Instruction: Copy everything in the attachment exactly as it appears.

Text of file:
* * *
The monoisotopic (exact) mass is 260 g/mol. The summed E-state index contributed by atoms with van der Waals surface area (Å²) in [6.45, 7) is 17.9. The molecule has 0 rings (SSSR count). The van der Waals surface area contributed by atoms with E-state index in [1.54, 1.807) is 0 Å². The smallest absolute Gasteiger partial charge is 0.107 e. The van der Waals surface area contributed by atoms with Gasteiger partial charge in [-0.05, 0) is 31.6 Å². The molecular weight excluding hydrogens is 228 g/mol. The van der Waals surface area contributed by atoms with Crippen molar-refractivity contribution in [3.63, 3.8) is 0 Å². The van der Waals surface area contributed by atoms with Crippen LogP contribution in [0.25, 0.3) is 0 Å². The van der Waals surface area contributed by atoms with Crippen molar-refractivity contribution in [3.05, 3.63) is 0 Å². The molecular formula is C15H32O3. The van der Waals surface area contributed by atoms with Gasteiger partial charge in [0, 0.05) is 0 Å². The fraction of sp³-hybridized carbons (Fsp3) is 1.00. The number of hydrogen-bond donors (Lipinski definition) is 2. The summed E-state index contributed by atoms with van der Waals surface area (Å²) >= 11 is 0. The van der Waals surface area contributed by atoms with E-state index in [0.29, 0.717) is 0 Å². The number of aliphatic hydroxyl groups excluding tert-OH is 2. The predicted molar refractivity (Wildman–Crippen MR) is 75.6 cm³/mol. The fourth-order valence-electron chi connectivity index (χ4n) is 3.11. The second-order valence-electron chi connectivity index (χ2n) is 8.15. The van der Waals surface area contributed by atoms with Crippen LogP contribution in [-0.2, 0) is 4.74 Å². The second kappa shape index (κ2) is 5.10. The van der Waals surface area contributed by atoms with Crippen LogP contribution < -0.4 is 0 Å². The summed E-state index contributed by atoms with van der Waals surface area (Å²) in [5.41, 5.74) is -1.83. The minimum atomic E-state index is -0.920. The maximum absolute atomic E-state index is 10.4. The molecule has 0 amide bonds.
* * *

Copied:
The monoisotopic (exact) mass is 260 g/mol. The summed E-state index contributed by atoms with van der Waals surface area (Å²) in [6.45, 7) is 17.9. The molecule has 0 rings (SSSR count). The van der Waals surface area contributed by atoms with E-state index in [1.54, 1.807) is 0 Å². The smallest absolute Gasteiger partial charge is 0.107 e. The van der Waals surface area contributed by atoms with Gasteiger partial charge in [-0.05, 0) is 31.6 Å². The molecular weight excluding hydrogens is 228 g/mol. The van der Waals surface area contributed by atoms with Crippen molar-refractivity contribution in [3.63, 3.8) is 0 Å². The van der Waals surface area contributed by atoms with Crippen LogP contribution in [0.25, 0.3) is 0 Å². The van der Waals surface area contributed by atoms with Crippen molar-refractivity contribution in [3.05, 3.63) is 0 Å². The molecular formula is C15H32O3. The van der Waals surface area contributed by atoms with Gasteiger partial charge in [0, 0.05) is 0 Å². The fraction of sp³-hybridized carbons (Fsp3) is 1.00. The number of hydrogen-bond donors (Lipinski definition) is 2. The summed E-state index contributed by atoms with van der Waals surface area (Å²) >= 11 is 0. The van der Waals surface area contributed by atoms with E-state index in [0.29, 0.717) is 0 Å². The number of aliphatic hydroxyl groups excluding tert-OH is 2. The predicted molar refractivity (Wildman–Crippen MR) is 75.6 cm³/mol. The fourth-order valence-electron chi connectivity index (χ4n) is 3.11. The second-order valence-electron chi connectivity index (χ2n) is 8.15. The van der Waals surface area contributed by atoms with Crippen LogP contribution in [-0.2, 0) is 4.74 Å². The second kappa shape index (κ2) is 5.10. The van der Waals surface area contributed by atoms with Crippen LogP contribution < -0.4 is 0 Å². The summed E-state index contributed by atoms with van der Waals surface area (Å²) in [5.41, 5.74) is -1.83. The minimum atomic E-state index is -0.920. The maximum absolute atomic E-state index is 10.4. The molecule has 0 amide bonds.